Salvation Army finds gold coins in local red kettles

By: Kristyne E. Demske | C&G Newspapers | Published December 22, 2017

 Catherine Gulledge rings the Salvation Army red kettle bell at the Kroger on Jefferson Avenue and Marter Road in St. Clair Shores. A gold coin was discovered in her bucket.

Catherine Gulledge rings the Salvation Army red kettle bell at the Kroger on Jefferson Avenue and Marter Road in St. Clair Shores. A gold coin was discovered in her bucket.

Photo by Kristyne E. Demske

MACOMB COUNTY — It’s becoming one of the best holiday traditions: an end-of-the-year anonymous gift for the Salvation Army.

“This is the third gold coin this year,” said Capt. Andrew Shiels, the Warren corps officer for the Salvation Army. “We got two of them the same night.”

Red kettle counters found a 1980 South African gold Krugerrand in a kettle that was located at Kroger on Jefferson Avenue at Marter Road in St. Clair Shores, and a 1975 gold Engelhard Prospector in a kettle at the Kroger on 13 Mile Road east of Little Mack Avenue in Roseville.

Shiels said it was a great moment when they discovered the first gold coin from St. Clair Shores.

“All of a sudden, somebody said, ‘Hey, this dollar is really heavy,’” he said. “They had wrapped the gold coin in a dollar (bill), so (the counter) couldn’t understand why the green dollar was so heavy. The room was really, really excited.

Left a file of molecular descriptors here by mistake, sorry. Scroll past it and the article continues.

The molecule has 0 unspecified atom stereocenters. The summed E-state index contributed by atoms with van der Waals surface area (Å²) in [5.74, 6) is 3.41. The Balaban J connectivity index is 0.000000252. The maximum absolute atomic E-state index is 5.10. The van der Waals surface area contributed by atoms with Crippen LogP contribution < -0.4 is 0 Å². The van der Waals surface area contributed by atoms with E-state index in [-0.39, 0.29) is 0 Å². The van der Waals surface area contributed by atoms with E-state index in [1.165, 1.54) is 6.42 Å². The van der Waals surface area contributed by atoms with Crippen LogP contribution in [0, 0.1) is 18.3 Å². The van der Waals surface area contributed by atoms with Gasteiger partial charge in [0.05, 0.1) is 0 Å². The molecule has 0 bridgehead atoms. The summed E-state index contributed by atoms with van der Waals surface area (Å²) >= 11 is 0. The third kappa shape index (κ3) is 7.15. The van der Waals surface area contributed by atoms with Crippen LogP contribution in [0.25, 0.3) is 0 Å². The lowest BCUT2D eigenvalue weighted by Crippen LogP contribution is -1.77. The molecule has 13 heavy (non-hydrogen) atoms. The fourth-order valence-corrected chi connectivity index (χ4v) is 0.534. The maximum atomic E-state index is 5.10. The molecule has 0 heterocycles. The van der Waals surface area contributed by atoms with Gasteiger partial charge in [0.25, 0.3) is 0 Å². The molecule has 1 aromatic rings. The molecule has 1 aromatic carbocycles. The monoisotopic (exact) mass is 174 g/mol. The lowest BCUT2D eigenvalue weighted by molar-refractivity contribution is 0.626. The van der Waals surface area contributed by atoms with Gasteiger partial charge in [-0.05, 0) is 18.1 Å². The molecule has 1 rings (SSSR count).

“It was not probably more than five to 10 minutes later, someone else said something about a gold coin. ... I think we have another one and, sure enough, they were opening another bucket and they found another gold coin.”

Shiels said that a 1980 South African gold Krugerrand had also been found the week before in a kettle in Farmington.

Shiels said that the same bell ringer who collected the gold coin in St. Clair Shores in years past also received it this year.

“She has no clue (who the donor is),” he said. “I think the person intentionally masks it. Catherine (Gulledge, of Roseville,) is an amazing bell ringer. She is super personable.

“My guess is she knows the person, but she doesn’t actually know who is doing it.”

Gulledge said that she recalls receiving at least four gold coins in her kettle over the past few years, plus she has dropped in two collector coins herself. She said she hoped she might get another coin this year.

“I didn’t know when it was going to come,” she said Dec. 20. “This year, they folded it and put it in a dollar bill. I’m kind of curious.”

Shiels said that the Salvation Army has a goal of $7.85 million this year, and receiving the gold coins just helps them achieve that goal. The average collection for each bucket is $500, “so that drastically changes the average in that bucket when, all of a sudden, you get a $1,300 gold coin.”

He said he still has to take the coins to a rare coin dealer he has worked with in the past in Warren, but the Krugerrand could be worth up to $1,400 and the Prospector could be worth $1,000 or more.

The donations help more this time of year as well, Shiels said, because a group of companies is matching donations received before the end of the year.

“It’s at the right time of year,” he said.

Although the donor or donors wish to remain anonymous, Shiels said he wishes to express his gratitude for the donations.

“We just would love to say thank you and we appreciate their generosity,” he said.

To donate to the Salvation Army, visit www.salmich.org, text SALMICH to 41444, call (877) SAL-MICH or send a check or money order payable to the Salvation Army to 16130 Northland Drive, Southfield, MI 48075.